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Welfare As We Knew It

Welfare as We Knew it PDF
Author: Charles Noble
Publisher: Oxford University Press on Demand
Release: 1997
Size: 39.85 MB
Format: PDF, Mobi
Category : Political Science
Languages : en
Pages : 210
View: 3817

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Compared to other rich Western democracies, the U.S. does less to help its citizens adapt to the uncertainties of life in a market economy. In Welfare As We Knew It, Charles Noble offers a groundbreaking explanation of why America is so different. Drawing on research in comparative politics, history, and sociology, he demonstrates that deeply-rooted political factors, not public opinion, have limited what reformers have been able to accomplish. Rich historical analysis covering the Wilson administration to the present is followed by a provocative look at future U. S. social policy. Reformers who want government to do more, Noble argues, must refocus their activities on political and institutional change, such as campaign finance and labor-law reform, if they hope to succeed. Taut, comprehensive, and accessible, with a much-needed international perspective, this book will change the way we look at U. S. social policy.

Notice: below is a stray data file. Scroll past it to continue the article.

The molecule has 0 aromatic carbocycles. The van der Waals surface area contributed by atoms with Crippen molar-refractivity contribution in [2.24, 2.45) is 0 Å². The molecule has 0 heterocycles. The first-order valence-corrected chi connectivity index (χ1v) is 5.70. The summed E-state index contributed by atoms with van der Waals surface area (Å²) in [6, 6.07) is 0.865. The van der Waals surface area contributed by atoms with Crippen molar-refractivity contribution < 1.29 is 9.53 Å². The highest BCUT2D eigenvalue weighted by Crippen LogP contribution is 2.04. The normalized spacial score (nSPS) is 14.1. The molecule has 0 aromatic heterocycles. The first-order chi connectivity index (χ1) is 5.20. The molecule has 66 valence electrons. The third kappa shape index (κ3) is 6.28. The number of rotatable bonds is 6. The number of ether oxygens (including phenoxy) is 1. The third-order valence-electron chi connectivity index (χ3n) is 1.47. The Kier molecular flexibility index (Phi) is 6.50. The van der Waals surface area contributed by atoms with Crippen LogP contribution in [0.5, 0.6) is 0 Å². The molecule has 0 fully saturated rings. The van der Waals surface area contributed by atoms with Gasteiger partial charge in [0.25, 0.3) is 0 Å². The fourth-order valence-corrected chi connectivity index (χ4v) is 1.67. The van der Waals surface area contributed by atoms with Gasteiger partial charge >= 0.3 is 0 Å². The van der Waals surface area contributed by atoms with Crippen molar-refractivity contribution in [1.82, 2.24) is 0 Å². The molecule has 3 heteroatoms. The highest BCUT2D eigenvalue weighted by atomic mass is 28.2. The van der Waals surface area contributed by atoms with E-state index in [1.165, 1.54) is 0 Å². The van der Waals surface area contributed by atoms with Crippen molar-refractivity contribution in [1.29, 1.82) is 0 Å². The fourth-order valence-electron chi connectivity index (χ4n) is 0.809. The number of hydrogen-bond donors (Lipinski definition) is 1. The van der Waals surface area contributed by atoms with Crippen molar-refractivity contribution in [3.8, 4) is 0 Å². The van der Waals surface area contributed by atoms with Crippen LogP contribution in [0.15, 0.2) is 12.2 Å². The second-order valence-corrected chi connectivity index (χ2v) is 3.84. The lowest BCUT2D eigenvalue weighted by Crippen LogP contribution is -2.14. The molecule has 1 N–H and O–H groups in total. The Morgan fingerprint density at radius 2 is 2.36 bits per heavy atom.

Welfare

Welfare PDF
Author: Gwendolyn Mink
Publisher: NYU Press
Release: 2003-09-01
Size: 11.53 MB
Format: PDF
Category : History
Languages : en
Pages : 817
View: 3785

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Mainstream, or more formally, neoclassical, economics claims to be a science. But as Michael Perelman makes clear in his latest book, nothing could be further from the truth. While a science must be rooted in material reality, mainstream economics ignores or distorts the most fundamental aspect of this reality: that the vast majority of people must, out of necessity, labor on behalf of others, transformed into nothing but a means to the end of maximum profits for their employers. The nature of the work we do and the conditions under which we do it profoundly shape our lives. And yet, both of these factors are peripheral to mainstream economics. By sweeping labor under the rug, mainstream economists hide the nature of capitalism, making it appear to be a system based upon equal exchange rather than exploitation inside every workplace. Perelman describes this illusion as the “invisible handcuffs” of capitalism and traces its roots back to Adam Smith and his contemporaries and their disdain for working people. He argues that far from being a basically fair system of exchanges regulated by the “invisible hand” of the market, capitalism handcuffs working men and women (and children too) through the very labor process itself. Neoclassical economics attempts to rationalize these handcuffs and tells workers that they are responsible for their own conditions. What we need to do instead, Perelman suggests, is eliminate the handcuffs through collective actions and build a society that we direct ourselves.